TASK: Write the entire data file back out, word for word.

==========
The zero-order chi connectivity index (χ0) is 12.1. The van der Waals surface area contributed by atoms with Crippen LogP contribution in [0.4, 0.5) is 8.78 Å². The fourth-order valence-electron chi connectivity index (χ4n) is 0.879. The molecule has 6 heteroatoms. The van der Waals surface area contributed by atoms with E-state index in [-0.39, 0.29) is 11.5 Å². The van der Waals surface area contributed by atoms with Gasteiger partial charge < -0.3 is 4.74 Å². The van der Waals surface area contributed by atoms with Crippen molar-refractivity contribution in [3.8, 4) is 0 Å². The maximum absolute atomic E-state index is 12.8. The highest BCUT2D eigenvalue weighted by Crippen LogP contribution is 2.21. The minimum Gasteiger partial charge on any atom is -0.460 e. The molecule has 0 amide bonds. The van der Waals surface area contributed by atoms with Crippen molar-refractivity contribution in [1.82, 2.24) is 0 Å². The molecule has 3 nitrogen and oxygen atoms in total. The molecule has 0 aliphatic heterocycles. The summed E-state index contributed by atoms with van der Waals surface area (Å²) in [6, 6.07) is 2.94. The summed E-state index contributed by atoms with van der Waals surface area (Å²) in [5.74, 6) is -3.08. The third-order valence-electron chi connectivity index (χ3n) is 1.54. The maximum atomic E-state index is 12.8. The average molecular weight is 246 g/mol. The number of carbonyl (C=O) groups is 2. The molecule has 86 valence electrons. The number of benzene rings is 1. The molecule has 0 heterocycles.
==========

The zero-order chi connectivity index (χ0) is 12.1. The van der Waals surface area contributed by atoms with Crippen LogP contribution in [0.4, 0.5) is 8.78 Å². The fourth-order valence-electron chi connectivity index (χ4n) is 0.879. The molecule has 6 heteroatoms. The van der Waals surface area contributed by atoms with E-state index in [-0.39, 0.29) is 11.5 Å². The van der Waals surface area contributed by atoms with Gasteiger partial charge < -0.3 is 4.74 Å². The van der Waals surface area contributed by atoms with Crippen molar-refractivity contribution in [3.8, 4) is 0 Å². The maximum absolute atomic E-state index is 12.8. The highest BCUT2D eigenvalue weighted by Crippen LogP contribution is 2.21. The minimum Gasteiger partial charge on any atom is -0.460 e. The molecule has 0 amide bonds. The van der Waals surface area contributed by atoms with Crippen molar-refractivity contribution in [1.82, 2.24) is 0 Å². The molecule has 3 nitrogen and oxygen atoms in total. The molecule has 0 aliphatic heterocycles. The summed E-state index contributed by atoms with van der Waals surface area (Å²) in [6, 6.07) is 2.94. The summed E-state index contributed by atoms with van der Waals surface area (Å²) in [5.74, 6) is -3.08. The third-order valence-electron chi connectivity index (χ3n) is 1.54. The maximum atomic E-state index is 12.8. The average molecular weight is 246 g/mol. The number of carbonyl (C=O) groups is 2. The molecule has 86 valence electrons. The number of benzene rings is 1. The molecule has 0 heterocycles.